Photography is a creative craft. Taking a great photo requires a combination of several factors: you need to have good gear and know how to use it. You need to know the different photography techniques and composition. You need to have good conditions (sometimes you could control this factors and other times not). Also, you need to know how to work around the conditions you are facing and the list goes on and on. The factor I want to talk about today is a slippery one yet very important- inspiration. I think that all photographers suffer ups and downs regarding their inspiration. I have periods when I know exactly what to photograph, how it should be and which emotions I want to convey. During these periods I find myself trying new things and developing photography projects.
Sometimes, without any apparent reason, inspiration just slips away. My muse abandons me and I feel lost. I don’t know what to do with my camera or where to go to take photos. In fact, I don’t even feel like taking photos at all. If you have suffered one of these periods you know what I mean. The problem is that artistic muses are unpredictable and fickle, so it is difficult to know when they will come back to you or what may trigger them. Fortunately, there are some easy things you can do to bring the muse back into your life and make you run to grab your camera again.
Plan a visit to one or several museums located close to your place (or not so close if you feel like traveling a little). You can leave your camera at home and just focus on the museum. Any type of museum might work: paint, history, sculpture… The idea is that you see new things. You never know where inspiration is going to come from. But you will have more probabilities of recovering your muse if you increase your artistic inputs. This is because of the creative process itself. The brain collects images and information from the world and builds its own ideas. The more you experience, the more your brain will have raw material for creating.
Another way to increase your information and artistic inputs and boost your inspiration is learning about other cultures. My favorite way to do this is traveling (when I can afford it…). However, when traveling is not an option, there are other ways to learn about cultures such as books, articles, blogs, and talks. Personally, I learned a lot about other cultures thanks to friends from other countries. You can ask them to tell you about their traditions. Be curious and keep your mind open; there is a whole world out there!
When you feel out of ideas, it is easy to go online and check photography websites to see what others are doing. Although this strategy might work sometimes, it can also be a bit frustrating. You might think: “Look at this! Everybody is creative but me!”. This line of thought will increase your frustration and won’t help you to get your inspiration back. In these moments, I recommend you to go outdoors. You can organize a hike, or you can just go for a walk to a park or a nearby city. You will get two benefits from doing that. First, it will help you to disconnect and clear your head (muses usually prefer relaxed minds) and second, you never know what or who you will see out there.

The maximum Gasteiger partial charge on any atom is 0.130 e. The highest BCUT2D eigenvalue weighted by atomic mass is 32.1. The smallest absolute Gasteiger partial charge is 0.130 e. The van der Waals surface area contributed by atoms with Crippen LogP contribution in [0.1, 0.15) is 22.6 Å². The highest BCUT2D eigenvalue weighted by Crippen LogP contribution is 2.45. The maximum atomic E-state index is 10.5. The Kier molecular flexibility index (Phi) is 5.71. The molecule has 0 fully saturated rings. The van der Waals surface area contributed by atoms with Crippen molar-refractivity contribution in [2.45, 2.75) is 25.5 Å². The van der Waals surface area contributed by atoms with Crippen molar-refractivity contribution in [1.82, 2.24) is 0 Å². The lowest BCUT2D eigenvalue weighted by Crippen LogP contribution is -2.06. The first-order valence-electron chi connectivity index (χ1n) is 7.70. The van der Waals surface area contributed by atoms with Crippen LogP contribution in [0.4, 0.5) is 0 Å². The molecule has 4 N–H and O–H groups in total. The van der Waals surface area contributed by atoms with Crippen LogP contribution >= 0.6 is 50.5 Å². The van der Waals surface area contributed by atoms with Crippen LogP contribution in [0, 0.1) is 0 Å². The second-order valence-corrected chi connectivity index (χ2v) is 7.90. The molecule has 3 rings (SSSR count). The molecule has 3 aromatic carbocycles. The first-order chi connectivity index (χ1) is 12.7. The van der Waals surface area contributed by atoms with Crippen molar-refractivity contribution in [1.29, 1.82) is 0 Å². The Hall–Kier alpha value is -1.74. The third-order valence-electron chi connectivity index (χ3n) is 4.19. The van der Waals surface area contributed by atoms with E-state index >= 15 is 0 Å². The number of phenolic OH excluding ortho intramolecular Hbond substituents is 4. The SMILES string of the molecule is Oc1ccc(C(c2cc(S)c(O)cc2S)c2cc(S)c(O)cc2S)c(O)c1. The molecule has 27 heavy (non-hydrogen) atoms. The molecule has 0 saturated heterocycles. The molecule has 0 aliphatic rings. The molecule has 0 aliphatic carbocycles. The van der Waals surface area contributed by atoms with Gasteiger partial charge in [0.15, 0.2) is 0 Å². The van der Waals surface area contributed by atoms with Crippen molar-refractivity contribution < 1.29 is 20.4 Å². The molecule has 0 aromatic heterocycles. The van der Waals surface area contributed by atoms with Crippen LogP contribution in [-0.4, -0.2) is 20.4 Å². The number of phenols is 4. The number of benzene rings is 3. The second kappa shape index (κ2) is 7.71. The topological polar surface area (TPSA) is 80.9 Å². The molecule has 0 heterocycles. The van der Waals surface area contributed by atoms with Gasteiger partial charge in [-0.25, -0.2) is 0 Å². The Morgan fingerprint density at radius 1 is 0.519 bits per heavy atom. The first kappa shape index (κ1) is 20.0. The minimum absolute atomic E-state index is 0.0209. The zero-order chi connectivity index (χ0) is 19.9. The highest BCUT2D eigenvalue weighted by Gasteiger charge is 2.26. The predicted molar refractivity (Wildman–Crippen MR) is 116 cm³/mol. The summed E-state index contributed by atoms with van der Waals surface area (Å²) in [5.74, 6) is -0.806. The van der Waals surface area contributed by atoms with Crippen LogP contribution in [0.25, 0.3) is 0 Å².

Besides the fact that friends and family are the ones who would be there for you and could give you ideas, tagging along with them and trying to do new things is always a source of new ideas. Do you have a friend that loves cooking? Join him/her! Maybe you end up discovering that you like food photography and then you will have lots of new things to photograph! This was just an example, but the possibilities of exposing yourself to new things are endless. Put attention to what your family and friends like to do and join them! You might be surprised by the result!
Photo communities are a great source of new ideas. There are a lot of online communities, so you will need to do some search and decide which type of community is best for you. I find the most interesting communities offer weekly or monthly challenges or assignments because they make you grab your camera and do something. Although the challenge itself might not be an idea of your own, the experience will get while trying to achieve the goals can lead you to your own creations which is great! I also recommend joining a local community. This type of community gives you the chance to meet with other photographers and share ideas that will enrich you as an artist. They usually organize photographic walks that are not always focused on the subjects you usually photograph. Going out a little of your comfort zone is always a good way to increase the chances to get inspired.
In summary, if you want your inspiration back, a good way to get it back is to expose yourself to new things. With all of this new knowledge, your brain will be able to create new ideas. If you feel blocked, keep calm and find new things to learn and do. Enjoy and your muse will find you!